Rolf Ohlsson Group

The eukaryotic cell nucleus holds keys to many secrets of life. For example, the DNA blueprint is condensed >100.000-fold from its linear shape to the very limited physical confines of the nuclear structure. Despite this tight packaging, the higher order chromatin structure must somehow allow regulated access to selected parts of the genome to enable specific transcription profiles during developmental windows. There must also be a substantial measure of precision in these processes, as chromatin features must be faithfully copied to re-enact conformations pivotal for the memory of a cell lineage, and to enable progressive restrictions in cell fates during development. These processes are aided by the organization of the nucleus into multiple, highly specialized functional compartments.

The epigenetic reprogramming process governs the fate of the developing mammalian zygote by regulating the early allocation of the three germ layers and many other later pivotal processes during the lifetime of the individual. Unfortunately, genetic mutations can target the reprogramming process, or, as generally presumed, can be rendered unstable due to abnormal environmental cues, such as inflammation or viral infection. The result is epigenetic instability, a condition not only initiating cancer, but also enabling the selection of meta-stable epigenetic marks sustaining abnormal proliferation at ectopic sites during the malignant process.

It is becoming increasingly clear that the epigenome influences the expressivity of the genome in 3 dimensions within the nuclear architecture (Göndör and Ohlsson, Nature review genetics, 2009). The group has developed novel technologies to explore this issue using super high throughput sequencing analysis (Zhao et al, nature genetics 2006; Göndör, Rougier and Ohlsson, nature protocols, 2008). This approach allows the assessment of factors establishing long-range interaction between chromatin fibres within the same chromosome or between chromosomes (Mariano and Ohlsson, patent pending). These technologies will be applied to explore the epigenetic progenitor origin of human cancer stating that all human cancers involve epigenetic lesions in stem/progenitor cells (Feinberg, Ohlsson, Henikoff, Nature review genetics, 2006). In addition, the group is exploring reprogramming of chromosomal networks in human embryonic stem cells and iPS cells in relationship with other epigenetic features, such as replication timing, replication origins and epigenetic marks of the primary chromatin fibres. The overall aim of these projects is to break new ground in our understanding of the 3rd dimension of the epigenome and how it relates to both pediatric and adult cancers. It can also explain quantitative traits and genome-wide association screens of human diseases from novel perspectives.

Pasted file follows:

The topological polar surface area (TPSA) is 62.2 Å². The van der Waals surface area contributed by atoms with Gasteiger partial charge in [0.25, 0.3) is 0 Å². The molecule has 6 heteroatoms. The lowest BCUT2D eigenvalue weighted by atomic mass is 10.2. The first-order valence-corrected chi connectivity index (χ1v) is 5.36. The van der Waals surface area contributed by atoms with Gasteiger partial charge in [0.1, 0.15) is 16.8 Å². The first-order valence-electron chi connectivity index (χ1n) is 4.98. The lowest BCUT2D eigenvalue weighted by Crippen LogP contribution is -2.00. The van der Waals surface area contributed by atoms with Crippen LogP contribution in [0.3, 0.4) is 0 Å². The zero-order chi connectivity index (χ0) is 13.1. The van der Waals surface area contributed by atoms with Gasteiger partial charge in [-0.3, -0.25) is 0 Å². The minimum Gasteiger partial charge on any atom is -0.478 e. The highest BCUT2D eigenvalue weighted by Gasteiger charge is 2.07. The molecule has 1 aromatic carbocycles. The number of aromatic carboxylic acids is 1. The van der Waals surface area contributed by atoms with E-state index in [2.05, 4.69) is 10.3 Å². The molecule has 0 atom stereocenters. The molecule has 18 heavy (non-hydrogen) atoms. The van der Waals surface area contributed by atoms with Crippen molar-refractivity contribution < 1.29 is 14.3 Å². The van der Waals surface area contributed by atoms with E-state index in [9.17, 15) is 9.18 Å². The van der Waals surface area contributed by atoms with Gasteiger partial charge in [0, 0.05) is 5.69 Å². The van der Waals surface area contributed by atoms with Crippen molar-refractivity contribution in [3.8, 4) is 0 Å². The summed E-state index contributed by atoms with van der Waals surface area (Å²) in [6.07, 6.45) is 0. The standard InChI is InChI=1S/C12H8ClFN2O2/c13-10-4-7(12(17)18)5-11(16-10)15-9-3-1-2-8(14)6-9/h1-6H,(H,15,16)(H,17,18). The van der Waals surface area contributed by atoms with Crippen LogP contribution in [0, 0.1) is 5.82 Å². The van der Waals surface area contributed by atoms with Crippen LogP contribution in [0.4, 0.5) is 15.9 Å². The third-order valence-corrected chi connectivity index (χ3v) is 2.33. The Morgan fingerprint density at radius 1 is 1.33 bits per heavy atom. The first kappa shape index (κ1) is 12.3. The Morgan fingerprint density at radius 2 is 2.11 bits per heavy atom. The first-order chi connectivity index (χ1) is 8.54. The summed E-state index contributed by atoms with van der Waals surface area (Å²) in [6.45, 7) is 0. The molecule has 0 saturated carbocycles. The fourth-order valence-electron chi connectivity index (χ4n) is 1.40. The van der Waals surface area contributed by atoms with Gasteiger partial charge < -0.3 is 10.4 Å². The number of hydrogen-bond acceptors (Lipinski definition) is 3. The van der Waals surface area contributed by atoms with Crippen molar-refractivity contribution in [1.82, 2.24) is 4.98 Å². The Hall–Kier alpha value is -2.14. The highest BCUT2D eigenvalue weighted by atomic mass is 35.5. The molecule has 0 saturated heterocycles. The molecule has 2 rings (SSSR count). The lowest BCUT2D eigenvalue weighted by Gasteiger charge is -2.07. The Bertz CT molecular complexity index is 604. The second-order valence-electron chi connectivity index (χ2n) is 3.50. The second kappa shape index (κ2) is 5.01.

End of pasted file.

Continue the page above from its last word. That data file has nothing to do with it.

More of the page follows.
Project Leaders

Satish Srinivas Kitambi

Terumi Kohwi-Shigematsu


Group members

Professor, senior

Rolf Ohlsson

Organizational unit: Rolf Ohlsson group

Agnieszka WalczakAssociated, Postdoc
Ankur SaxenaResearch assistant
Barbara ScholzPostdoc
Emmanouil SifakisPostdoc
Gayathri Chandrasekar JanebjerPostdoc
Honglei ZHAOGraduate Student
Marta ImrehSenior lab manager
Noriyuki SumidaSenior lab manager
Rolf OhlssonProfessor, senior